Comedy in the Classroom: Teaching Comedy, Humour and Satire
About the York Research Unit for the Study of Satire
YRUSOS draws together researchers and satirists to historicise, problematise, theorise, teach and perform satire and satirical material.
This workshop will stage cross-disciplinary discussion of approaches to teaching comedic genres as writers, readers and performers. It will foreground the peculiar challenges and opportunities associated with these genres and seek to share useful pedagogical practices from different disciplines.
10mins Welcome from YRUSOS and introduction to the workshop
30mins 4 x Flash papers (approx. 7 mins)
15mins Activity in pairs/small groups
20mins Feedback and Discussion
The workshop will foster informal and free-flowing discussion amongst delegates from different disciplines and institutions. The flash-papers will provide prompts for discussion, establishing a series of positions and providing case-studies of how we approach the teaching of comedic and satirical material in our own practice.
This will be followed by a 15min activity in which delegates work through a series of questions about their own practice in small groups. This will promote networking and the dissemination of best practice. The final discussion, chaired by our speakers, will provide a space to share ideas and draw together themes emerging from the session.
We will encourage delegates to share their details with YRUSOS, ensuring these conversations continue after the conference has concluded.
Writing for Performance: Text, Play and Humour (Dr Claire Hind)
Associate Professor Dr Claire Hind, York St John University (Theatre and Performance)
Writing text for contemporary performance is an incongruous practice where the compositional elements of constructing a score and the approach towards performing the score arrive at a mismatch. Productively, this creative juxtaposition is paramount to the artist’s process because humour is a felt experience, one that relies upon the rules of a game and an attitude towards play.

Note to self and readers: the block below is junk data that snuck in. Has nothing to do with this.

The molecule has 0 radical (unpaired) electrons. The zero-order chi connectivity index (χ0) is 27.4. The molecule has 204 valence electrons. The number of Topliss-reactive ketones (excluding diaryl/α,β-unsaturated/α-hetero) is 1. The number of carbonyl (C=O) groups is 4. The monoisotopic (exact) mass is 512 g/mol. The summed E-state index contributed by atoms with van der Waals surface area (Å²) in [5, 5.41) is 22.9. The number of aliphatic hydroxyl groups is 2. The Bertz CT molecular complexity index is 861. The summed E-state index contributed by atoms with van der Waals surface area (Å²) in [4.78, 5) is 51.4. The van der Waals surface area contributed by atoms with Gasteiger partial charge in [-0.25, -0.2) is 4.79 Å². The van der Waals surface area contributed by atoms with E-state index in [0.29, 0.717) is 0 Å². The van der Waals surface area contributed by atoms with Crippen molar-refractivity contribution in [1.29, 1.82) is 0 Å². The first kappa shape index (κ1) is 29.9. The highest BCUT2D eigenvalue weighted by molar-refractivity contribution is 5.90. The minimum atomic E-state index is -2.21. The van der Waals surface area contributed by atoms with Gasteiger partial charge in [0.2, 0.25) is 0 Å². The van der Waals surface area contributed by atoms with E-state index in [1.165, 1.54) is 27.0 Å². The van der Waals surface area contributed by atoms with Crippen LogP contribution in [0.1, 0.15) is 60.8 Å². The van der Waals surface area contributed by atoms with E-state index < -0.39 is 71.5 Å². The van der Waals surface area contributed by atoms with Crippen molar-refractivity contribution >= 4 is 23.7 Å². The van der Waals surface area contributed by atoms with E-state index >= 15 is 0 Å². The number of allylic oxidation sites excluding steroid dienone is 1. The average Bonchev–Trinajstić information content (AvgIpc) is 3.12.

Adapting Satire: Killing Stalin Again (Dr Robert Edgar)
Associate Professor Dr Robert Edgar, York St John University (Creative Writing)
This paper will consider approaches to teaching satire and comedy through the application of theories of literary adaptation to screen with reference to the graphic novel and film versions of The Death of Stalin. Approaches considered will include the relationship between history and fictional representation, reading graphic novels and the canon of work by Armando Iannucci.
Satire and Unlearning The Literature A Level (Dr Jo Waugh)
Dr Jo Waugh, York St John University (Literature)
Satire should rarely be studied with a straight face, and often it cannot be analysed via many of the strategies students have been used to, or indeed compelled to, use in their engagement with the literary text at school or college. When students learn to engage with insincerity, humour, playfulness, or internal contradictions in reading satire, then, they are learning to read and analyse in ways which will help them toward a more nuanced and ultimately useful mode of engaging with literary texts of all kinds.
Historical Humour and Satirical Literacy (Dr Adam James Smith)
Dr Adam James Smith, York St John University (Literature)
Using a second-year optional module on eighteenth-century literature as a case-study, this paper will argue that detailed and extensive engagement with historic examples of ironic and satirical materials demands an especially nuanced and carefully contextualised mode of close textual analysis. It will demonstrate that comedic material can also be used to rehearse critical thinking and rhetorical skills applicable elsewhere on the degree and in professional life.